Organizational behavior is a fairly new discipline, dating back to the early 20th century, although some experts suggest that it came into existence right after the U.S. Civil War. Organizational behavior has evolved from early classical management theories into a complex school of thought, and it continues to change in response to the dynamic workforce in which today's businesses operate.
THE CLASSICAL MANAGEMENT SCHOOL
In 1911, Frederick W. Taylor's book, Principles of Scientific Management, was published. This book marked the first serious attempt to publish the results of scientific management studies aimed at motivating workers to produce more. Taylor was the best known of a group of people, primarily mechanical engineers, who applied time-and-motion study concepts in the workplace. These engineers focused on the task concept to show that workers could be motivated to produce more, especially if they were offered an incentive to do so.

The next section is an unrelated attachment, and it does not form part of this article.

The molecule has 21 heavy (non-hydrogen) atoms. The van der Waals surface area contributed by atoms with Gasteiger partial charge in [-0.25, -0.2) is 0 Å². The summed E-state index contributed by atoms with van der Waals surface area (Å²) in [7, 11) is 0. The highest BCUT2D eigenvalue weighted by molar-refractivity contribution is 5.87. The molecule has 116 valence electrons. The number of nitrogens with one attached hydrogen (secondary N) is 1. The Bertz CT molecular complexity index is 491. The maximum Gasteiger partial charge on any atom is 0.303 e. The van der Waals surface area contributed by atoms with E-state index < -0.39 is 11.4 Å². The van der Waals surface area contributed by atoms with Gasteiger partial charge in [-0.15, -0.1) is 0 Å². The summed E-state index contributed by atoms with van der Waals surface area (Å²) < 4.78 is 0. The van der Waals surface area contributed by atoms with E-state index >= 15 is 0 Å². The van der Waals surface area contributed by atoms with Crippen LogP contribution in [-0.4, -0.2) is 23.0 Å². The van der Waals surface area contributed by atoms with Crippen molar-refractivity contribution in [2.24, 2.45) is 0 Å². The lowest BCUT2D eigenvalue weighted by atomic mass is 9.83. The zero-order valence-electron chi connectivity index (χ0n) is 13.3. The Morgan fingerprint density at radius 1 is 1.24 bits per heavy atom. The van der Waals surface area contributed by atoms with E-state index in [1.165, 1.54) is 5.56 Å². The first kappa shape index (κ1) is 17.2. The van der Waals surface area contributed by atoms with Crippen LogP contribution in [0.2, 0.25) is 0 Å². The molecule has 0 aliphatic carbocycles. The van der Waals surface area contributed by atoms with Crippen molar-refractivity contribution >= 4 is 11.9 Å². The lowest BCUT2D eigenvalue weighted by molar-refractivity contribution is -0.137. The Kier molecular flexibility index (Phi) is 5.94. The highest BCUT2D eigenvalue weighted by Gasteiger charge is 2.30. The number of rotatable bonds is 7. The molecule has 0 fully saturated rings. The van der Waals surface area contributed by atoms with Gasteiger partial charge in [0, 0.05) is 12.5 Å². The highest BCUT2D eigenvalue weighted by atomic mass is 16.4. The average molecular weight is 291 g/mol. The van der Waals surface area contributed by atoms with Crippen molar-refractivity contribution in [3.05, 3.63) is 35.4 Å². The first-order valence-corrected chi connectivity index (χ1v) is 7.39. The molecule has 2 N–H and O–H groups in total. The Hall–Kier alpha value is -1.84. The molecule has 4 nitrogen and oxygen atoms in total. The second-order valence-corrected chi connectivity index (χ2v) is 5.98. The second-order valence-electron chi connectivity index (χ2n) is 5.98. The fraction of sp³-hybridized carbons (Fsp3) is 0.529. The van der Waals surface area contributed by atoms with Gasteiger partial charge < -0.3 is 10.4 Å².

The task concept centered around the idea that if managers planned workers' tasks at least one day in advance, production would increase. Taylor devised a differential piece-rate system based on two different rates of pay. His system was simple: workers who did less than the expected output received a low rate of pay. Those who exceeded the standard earned more money. That was a radical idea for the time. It separated the worker from the machine and... [continues]
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